Mozzarella Porcini Fondue

Gooey, stringy mozzarella blends beautifully with white wine and cream. The nutty flavor of porcini mushrooms adds a subtle note that is enhanced by the mellow cheese. Dip cubes of crusty sourdough bread into this fondue for a rich snack after skiing, during a Sunday afternoon football fest, or a special supper. Try to find Maplebrook Handmade Mozzarella, it has just the right moisture content and consistency. Continue reading

Chicken Braised in Oatmeal Stout with Colcannon

Oatmeal stout adds special aromatics and hints of chocolate, coffee, and toffee, and pairs with thickly sliced mushrooms and leeks. Braising chicken with these elements produces meat that and is tender and juicy swimming in a delicately flavored sauce. Colcannon is a popular Irish dish that combines potatoes, kale, and scallions. It can be a meal by itself, but is also a wonderful companion for this braised chicken. Continue reading

Braised Shoulder of Pork with Porcini, Barley Risotto & Cider Reduction, Served with Roasted Brussels Sprouts and Carrots

Sounds expensive, but this is a very economical means to an extravagant end result. A shoulder of pork is one of the least expensive cuts of meat; it is also one of the most flavorful. The cider reduction drizzled on the pork makes it shine and adds a nice, sweet balance to the earthy flavor of porcini. By the way, a cider reduction is nothing more than warmed cider jelly. Freshly pressed cider is boiled down until it is syrupy and the flavor concentrated There is so much natural pectin in apples that it sets up on its own. You can also spread it this on toast or popovers if you like. Continue reading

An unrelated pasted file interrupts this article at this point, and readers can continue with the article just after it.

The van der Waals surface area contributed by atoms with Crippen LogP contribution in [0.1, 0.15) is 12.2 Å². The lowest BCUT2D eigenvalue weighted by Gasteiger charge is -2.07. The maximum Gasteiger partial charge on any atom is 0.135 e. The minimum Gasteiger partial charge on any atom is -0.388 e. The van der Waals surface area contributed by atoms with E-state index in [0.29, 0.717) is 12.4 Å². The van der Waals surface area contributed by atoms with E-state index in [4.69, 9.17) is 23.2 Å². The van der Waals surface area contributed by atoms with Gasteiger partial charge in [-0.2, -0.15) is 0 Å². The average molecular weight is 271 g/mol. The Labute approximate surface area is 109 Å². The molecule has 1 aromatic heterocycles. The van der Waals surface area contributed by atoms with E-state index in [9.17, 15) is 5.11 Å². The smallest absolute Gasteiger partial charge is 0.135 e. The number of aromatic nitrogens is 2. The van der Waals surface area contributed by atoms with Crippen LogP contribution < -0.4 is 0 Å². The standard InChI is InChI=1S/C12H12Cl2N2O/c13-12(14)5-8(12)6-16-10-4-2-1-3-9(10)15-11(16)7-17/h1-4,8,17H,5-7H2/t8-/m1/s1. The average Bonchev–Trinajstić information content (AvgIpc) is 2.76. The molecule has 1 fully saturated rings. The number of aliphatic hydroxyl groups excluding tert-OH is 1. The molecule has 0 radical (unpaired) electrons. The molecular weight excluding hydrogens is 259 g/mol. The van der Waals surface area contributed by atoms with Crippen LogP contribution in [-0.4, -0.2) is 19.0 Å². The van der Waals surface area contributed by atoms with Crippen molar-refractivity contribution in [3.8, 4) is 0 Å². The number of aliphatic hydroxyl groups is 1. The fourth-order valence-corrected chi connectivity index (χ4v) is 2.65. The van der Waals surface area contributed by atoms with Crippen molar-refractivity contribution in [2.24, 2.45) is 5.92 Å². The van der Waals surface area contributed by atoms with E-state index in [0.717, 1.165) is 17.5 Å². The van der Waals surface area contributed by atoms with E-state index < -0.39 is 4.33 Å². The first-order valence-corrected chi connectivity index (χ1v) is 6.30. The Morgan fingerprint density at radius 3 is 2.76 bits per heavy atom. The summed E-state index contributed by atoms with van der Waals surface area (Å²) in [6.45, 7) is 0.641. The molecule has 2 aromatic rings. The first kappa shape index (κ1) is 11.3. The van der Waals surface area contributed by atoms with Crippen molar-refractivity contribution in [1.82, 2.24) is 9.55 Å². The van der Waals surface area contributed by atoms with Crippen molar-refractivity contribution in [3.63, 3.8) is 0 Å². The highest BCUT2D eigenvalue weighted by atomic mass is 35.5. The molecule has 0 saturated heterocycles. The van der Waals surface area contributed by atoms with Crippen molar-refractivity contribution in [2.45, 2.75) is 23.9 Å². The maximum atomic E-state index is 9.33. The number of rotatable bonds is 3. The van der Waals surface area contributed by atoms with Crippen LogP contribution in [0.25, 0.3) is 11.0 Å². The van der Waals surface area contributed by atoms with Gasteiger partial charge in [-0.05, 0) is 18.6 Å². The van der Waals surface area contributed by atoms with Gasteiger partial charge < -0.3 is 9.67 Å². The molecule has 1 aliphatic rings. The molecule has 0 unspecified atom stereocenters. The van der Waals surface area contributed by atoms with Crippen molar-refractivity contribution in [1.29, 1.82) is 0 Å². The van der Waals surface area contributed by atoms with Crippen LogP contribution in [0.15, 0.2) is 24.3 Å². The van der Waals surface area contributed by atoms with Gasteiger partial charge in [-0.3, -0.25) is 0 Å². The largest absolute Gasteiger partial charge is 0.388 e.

Kapusta [Sauerkraut] with Apples, Onion, and Caraway

Nothing you can purchase in a store tastes like homemade kapusta. Nothing. The irony is that the basic preparation contains only 2 ingredients: cabbage and salt, and very little salt at that. Commercially prepared sauerkraut contains additives that combine to produce something that isn’t quite right. The real thing tastes as if it’s been marinated in white wine, is crisp, and has a tang that compliments a wide range of foods. Besides showing up on a Reuben or served alongside sausages, it can combine with other fruits and vegetables in soups, salads, in dumplings, pastries, and stews. Continue reading